The academic and analysis arm of Willis Group, Willis Research Network (WRN) has won the Lloyd’s Science of Risk prize in the category of Natural Hazards for a research paper on flood modelling.
The winning paper, “A simple inertial formulation of the shallow water equations for efficient two-dimensional flood inundation modelling,” published in the Journal of Hydrology and undertaken at the University of Bristol with support from the WRN, provides in the public domain a blueprint for a new generation of flood models.
The judging panel, comprising experts from academia and insurance, praised the theoretical basis of the paper but were also impressed by its existing practical applications, Willis noted in a statement on the prize.
Flood models based on the equations and research outlined in the paper are already under development at Willis, the company also noted.
The methods will be used to inform risk analysis and pricing, and Willis said they will stimulate further research to improve flood modelling methods. WRN said it believes the paper could lead to a step change in the way floods are modelled.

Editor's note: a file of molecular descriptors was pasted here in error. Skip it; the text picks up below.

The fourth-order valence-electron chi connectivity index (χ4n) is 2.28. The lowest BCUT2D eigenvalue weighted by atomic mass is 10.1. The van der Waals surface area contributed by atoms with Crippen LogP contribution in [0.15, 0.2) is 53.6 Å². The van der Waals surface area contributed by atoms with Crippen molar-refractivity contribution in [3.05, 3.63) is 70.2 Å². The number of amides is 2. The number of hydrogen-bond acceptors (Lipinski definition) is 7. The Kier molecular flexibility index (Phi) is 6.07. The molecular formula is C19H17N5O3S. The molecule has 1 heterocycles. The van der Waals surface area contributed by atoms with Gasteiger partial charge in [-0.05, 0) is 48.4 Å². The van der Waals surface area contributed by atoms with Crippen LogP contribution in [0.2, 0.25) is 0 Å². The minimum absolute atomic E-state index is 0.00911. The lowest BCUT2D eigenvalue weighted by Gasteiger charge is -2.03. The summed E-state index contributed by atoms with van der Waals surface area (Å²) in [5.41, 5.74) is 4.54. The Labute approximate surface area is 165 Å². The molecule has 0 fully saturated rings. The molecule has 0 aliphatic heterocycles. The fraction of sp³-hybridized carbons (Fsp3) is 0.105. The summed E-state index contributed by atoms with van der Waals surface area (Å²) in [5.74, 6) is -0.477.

“Whilst at first reading our paper appears heavily theoretical, its implications are profound and immediate for insurance industry flood risk analysis,” Prof. Paul Bates, Director of the Cabot Institute at the University of Bristol and WRN Senior Academic commented in the statement.
“The paper places in the public domain the blueprint for how to build a better flood inundation model in a way that is truly open source.”
“This research demonstrates the practical impact that cutting-edge science can have for businesses, especially within the insurance industry,” added Dr. Tim Fewtrell, Chief Hydrologist of Willis Global Analytics and co-author of the paper.“ Having reproduced this research in-house Willis is now in a position to develop industry leading, physically-based flood risk assessment tools for our clients.”
The Science of Risk prize was launched by Lloyd’s of London, the world’s specialist insurance market, in 2010 to stimulate cutting edge thinking into the latest emerging risks facing business. The prize creates an incentive for and rewards the best academic research into risk management. In 2012 the awards focused on natural hazards and climate change.